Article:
Broken Flowers

Jim Jarmusch is a maestro of the minutiae of everyday humdrum existence. He has a string of movies that deal with human interaction and the general futility (or, more importantly, absurdity) of life in beautifully poetic fashion. And, always very very funny. Even his ‘action’ movie Ghost Dog: The Way Of The Samuraii moves along at a snail’s real-time (and is worth seeing purely for the relationship between the title character and a french ice cream salesman with whom he plays chess). His most recently distributed film Coffee & Cigarettes took this to extremes by being a collection of shorts featuring a myriad disparate characters sharing the titular comestibles.

Prompted by an anonymous letter informing him that he has an unknown of 20 year old son, aging ladies man Don Johnstone (geddit, a Don Juan? Boy do they hammer on that one, but not pointlessly) sets out on a journey to visit the women in his life from about the right time. He is greeted with various degrees of welcome and antipathy.

Supposedly this film is also notable as being a further exemplar of Bill Murray‘s march towards indie movie god. Or, rehabilitation as a decent/bankable actor if you’d rather. I haven’t seen one of the other films that supposedly herald this (The Life Aquatic), and the other – Lost In Translation – I found over-rated, nothing new and actually pretty damned dodgy all round. But, then, no matter at which stage in his career (SNL, Ghostbusters, Groundhog Day, now) he’s really only “done a Bill Murray”. Thankfully, this is a good thing. And, current Murray is exactly the hang-dog face that is required (however improbably, surely he was the least likely romantic lead ever)for the aging lothario role. Jarmusch obviously thinks so too. Giving as much time to just pointing the camera at his jowls as he can get away with. (TBH, he does stretch it a little in the champagne scene.) But, then he was never one for the quick cut when you could show some folk sitting in silence instead. If my memory serves he has some justification for this about life not cutting or whatever.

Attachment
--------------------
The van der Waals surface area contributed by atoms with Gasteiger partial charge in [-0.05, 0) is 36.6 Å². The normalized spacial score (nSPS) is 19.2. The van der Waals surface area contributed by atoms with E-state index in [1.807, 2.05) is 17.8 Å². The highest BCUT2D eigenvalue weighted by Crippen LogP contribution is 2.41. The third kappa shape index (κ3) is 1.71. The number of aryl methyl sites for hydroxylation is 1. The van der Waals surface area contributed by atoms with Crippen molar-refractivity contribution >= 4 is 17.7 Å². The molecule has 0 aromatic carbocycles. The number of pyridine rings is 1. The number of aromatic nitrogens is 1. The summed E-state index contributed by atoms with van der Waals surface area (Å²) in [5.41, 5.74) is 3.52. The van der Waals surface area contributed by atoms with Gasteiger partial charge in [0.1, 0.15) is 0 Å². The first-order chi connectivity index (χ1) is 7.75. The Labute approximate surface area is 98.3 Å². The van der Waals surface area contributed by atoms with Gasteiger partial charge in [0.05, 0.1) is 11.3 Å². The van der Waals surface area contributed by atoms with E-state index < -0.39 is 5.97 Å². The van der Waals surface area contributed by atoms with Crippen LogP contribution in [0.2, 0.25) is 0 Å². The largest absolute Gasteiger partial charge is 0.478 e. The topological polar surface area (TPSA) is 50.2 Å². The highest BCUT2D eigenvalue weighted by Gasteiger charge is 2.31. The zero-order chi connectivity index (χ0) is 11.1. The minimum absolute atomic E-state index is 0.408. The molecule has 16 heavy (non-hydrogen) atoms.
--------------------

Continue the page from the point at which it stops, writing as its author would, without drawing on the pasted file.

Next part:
Spoiler or not, I’m going to tell that we never get a straight resolution to Don’s quest. In fact by the end of the film there are more unanswered questions than the basic premise gives us. Where this film succeeds is in it’s examination of the passage of time and th people that come in and out of our lives. Some of the most touching (and near pathetic) moments take place round the dinner table and look at how we interact and deal with other people. All in this is a contemplative little piece and very moving. Also, very very funny.

Wish someone’d give him a manic role, again, though…


Written by Tony Kiernan

06 November 2005 at 9:29 pm

Posted in Film

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